Thus the poles had been established: The music’s dominating, repetitive synthesized tracks were topped by Summer’s orgiastic moans on der left, and by Kraftwerk’s frigid melodies and analgesic chants on der right. Dance music was talking back to a mechanized, depersonalized age. Will we dance to the machine? Ja. Will we stay human? Yeah, und nein.
Disco’s popularity took serious hits from racism (most of the artists were black) and homophobia (much of the early audience was gay); early electronica (Devo, Gary Numan) lacked primal stick. But neither would stay down. By the early ’80s, new technoids were poking hard heads through the cement of Detroit and Deutschland. Just-released retrospectives on Wax Trax!/TVT map two divergent highways from then to now.Listen to KMFDM's Retro: Real Audio Format PowerVirus-PestilenceLight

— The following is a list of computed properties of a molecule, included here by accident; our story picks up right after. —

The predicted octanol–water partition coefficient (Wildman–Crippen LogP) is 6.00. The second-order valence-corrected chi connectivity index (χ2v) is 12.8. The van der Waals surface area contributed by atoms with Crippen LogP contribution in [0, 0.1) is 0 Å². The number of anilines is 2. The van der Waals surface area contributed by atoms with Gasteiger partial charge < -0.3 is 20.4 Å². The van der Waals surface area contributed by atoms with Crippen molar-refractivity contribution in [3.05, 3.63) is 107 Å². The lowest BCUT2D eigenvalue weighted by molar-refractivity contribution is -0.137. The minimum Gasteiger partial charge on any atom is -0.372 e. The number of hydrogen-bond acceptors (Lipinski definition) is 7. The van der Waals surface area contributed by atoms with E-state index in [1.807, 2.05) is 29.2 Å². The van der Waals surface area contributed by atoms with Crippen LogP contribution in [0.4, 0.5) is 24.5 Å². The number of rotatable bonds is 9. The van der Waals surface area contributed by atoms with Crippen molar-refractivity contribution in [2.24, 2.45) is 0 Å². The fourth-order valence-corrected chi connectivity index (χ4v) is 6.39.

KMFDM (Kein Mitleid F√ľr Die Mehrheit, i.e., "No Pity for the Majority" — the group denies the acronym stands for "Kill Mother Fucking Depeche Mode") began, appropriately, in 1984 as a conceptual noise duo, soon restructuring with a core consisting of Germans Sascha Konietzko and En Esch and Englishman Raymond Watts, abetted by collaborators such as guitarist G√ľnter Schulz and singer Cheryl Wilson. The collective’s goals — as the new sampler Retro and the rarities compilation Agogo demonstrate — include deprogramming and dancing; their methods include confusion and noise.